How to install LAMP on CentOS Print

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What is LAMP
LAMP are several pieces of software that are used to run a server. Typically, this abbreviation stands for Linux, Apache, MySQL and PHP. Considering that the server is already running and running CentOS 6, then we just have to worry about installing the remaining components.

In order to follow the instructions in this article, you will need a user who has root rights on this server.

1. Install Apache
Apache is free and open source software that powers approximately 50% of all servers worldwide.

To install Apache, open a terminal and enter the following command:

yum install httpd
Once the installation is complete, start Apache using the given command:

service httpd start
If you want to make sure that Apache is running, simply enter the server's IP address into the address bar of your browser (example: After this, the browser should display a test page informing you that everything is working correctly.

How to find out the server's IP address

To do this you need to use the following command:

ifconfig eth0 | grep inet | awk '{ print $2 }'
2. Install MySQL
MySQL is a DBMS that is used to work with various data on the server.

To install MySQL, enter the following commands in a terminal:

yum install mysql-server
service mysqld start
During installation, MySQL will ask for your permission twice. After you click Yes twice, the DBMS will be installed.

Next, you can set the root password:

After this command you will be asked for your current password, but since... Before this, you did not have the MySQL DBMS installed, then leave the field empty and just press Enter.

Enter current password for root (enter for none):
OK, successfully used password, moving on...
Next, when asked if you want to set a new password, press Y and follow the further instructions. During the MySQL setup process, you will need to answer yes/no to the following few questions. In fact, you can simply click Yes on each of them. After this, MySQL will reboot and the new settings will take effect.

By default, a MySQL installation has an anonymous user, allowing anyone
to log into MySQL without having to have a user account created for
them. This is intended only for testing, and to make the installation
go a bit smoother. You should remove them before moving into a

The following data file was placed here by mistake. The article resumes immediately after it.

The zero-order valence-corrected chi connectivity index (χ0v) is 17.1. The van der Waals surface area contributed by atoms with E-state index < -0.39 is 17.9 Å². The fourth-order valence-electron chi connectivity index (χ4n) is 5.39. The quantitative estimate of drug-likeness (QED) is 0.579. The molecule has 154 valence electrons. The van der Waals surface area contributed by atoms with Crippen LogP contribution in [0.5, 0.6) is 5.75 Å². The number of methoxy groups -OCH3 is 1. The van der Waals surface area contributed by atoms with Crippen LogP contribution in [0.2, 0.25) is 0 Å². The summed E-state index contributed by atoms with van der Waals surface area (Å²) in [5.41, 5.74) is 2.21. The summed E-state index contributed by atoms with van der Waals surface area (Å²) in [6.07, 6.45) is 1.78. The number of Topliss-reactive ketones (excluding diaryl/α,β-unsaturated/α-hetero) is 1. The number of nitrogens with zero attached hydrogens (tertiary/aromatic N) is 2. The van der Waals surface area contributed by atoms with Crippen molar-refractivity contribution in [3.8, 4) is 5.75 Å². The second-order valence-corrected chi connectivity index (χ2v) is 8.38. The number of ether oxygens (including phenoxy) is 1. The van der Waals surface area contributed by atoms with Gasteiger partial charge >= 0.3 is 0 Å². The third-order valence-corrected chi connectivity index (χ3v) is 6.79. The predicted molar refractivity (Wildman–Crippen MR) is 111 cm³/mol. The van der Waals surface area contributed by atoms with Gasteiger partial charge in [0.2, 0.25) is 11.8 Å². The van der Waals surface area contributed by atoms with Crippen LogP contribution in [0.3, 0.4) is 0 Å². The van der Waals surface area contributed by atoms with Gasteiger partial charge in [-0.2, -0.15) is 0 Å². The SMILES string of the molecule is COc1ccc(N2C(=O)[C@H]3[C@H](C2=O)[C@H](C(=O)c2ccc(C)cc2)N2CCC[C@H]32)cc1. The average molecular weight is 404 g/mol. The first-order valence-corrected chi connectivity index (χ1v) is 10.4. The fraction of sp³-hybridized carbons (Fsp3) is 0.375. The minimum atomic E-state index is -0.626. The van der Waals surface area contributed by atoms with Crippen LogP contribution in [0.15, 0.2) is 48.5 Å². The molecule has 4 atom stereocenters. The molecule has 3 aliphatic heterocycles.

production environment.

Remove anonymous users? [Y/n]y

Normally, root should only be allowed to connect from 'localhost'. This
ensures that someone cannot guess at the root password from the network.
Disallow root login remotely? [Y/n]y

By default, MySQL comes with a database named 'test' that anyone can
access. This is also intended only for testing, and should be removed
before moving into a production environment.

Remove test database and access to it? [Y/n]y

- Dropping test database...

- Removing privileges on test database...

Reloading the privilege tables will ensure that all changes made so far
will take effect immediately.

Reload privilege tables now? [Y/n]y

Cleaning up...

All done! If you've completed all of the above steps, your MySQL
installation should now be secure.

Thanks for using MySQL!
3. Install PHP
PHP is a general scripting language that is free software and is used in the development of many dynamic websites.

In order to install PHP on your server, you need to run the following command:

yum install php php-mysql
The subsequent prompt must be answered yes, and then PHP will be installed.

PHP modules
There are many different PHP libraries and modules that you can later add to your server. To see a list of them, enter:

yum search php-
Next you will see a list of all possible options; the beginning of the list will look something like this:

php-bcmath.x86_64 : A module for PHP applications for using the bcmath library
php-cli.x86_64 : Command-line interface for PHP
php-common.x86_64 : Common files for PHP
php-dba.x86_64 : A database abstraction layer module for PHP applications
php-devel.x86_64 : Files needed for building PHP extensions
php-embedded.x86_64 : PHP library for embedding in applications
If you want to get more detailed information on one of the modules, then use the following command, entering the name of the module you are interested in:

yum info module_name
Command to install:

yum install module_name
If you want to install several elements at once, simply separate their names with spaces.

You now have LAMP fully installed!

It is important to set the settings so that all software is turned on automatically as soon as the server starts working:

chkconfig httpd on
chkconfig mysqld on
And PHP is automatically enabled as soon as Apache starts running.

4. PHP verification

After all the necessary components are installed, it would be a good idea to check their operation by creating a test page.

To do this, you first need to create a new file:

nano /var/www/html/info.php
And then write and save the following code inside it:

Now you need to restart Apache for all the changes to take effect:

service httpd restart
Finally, enter the IP address of your server into the address bar of your browser, and then write the name of the created file (info.php) using a slash:


You should be presented with a page showing the version of PHP you have installed.

Now you're ready to launch your real website!

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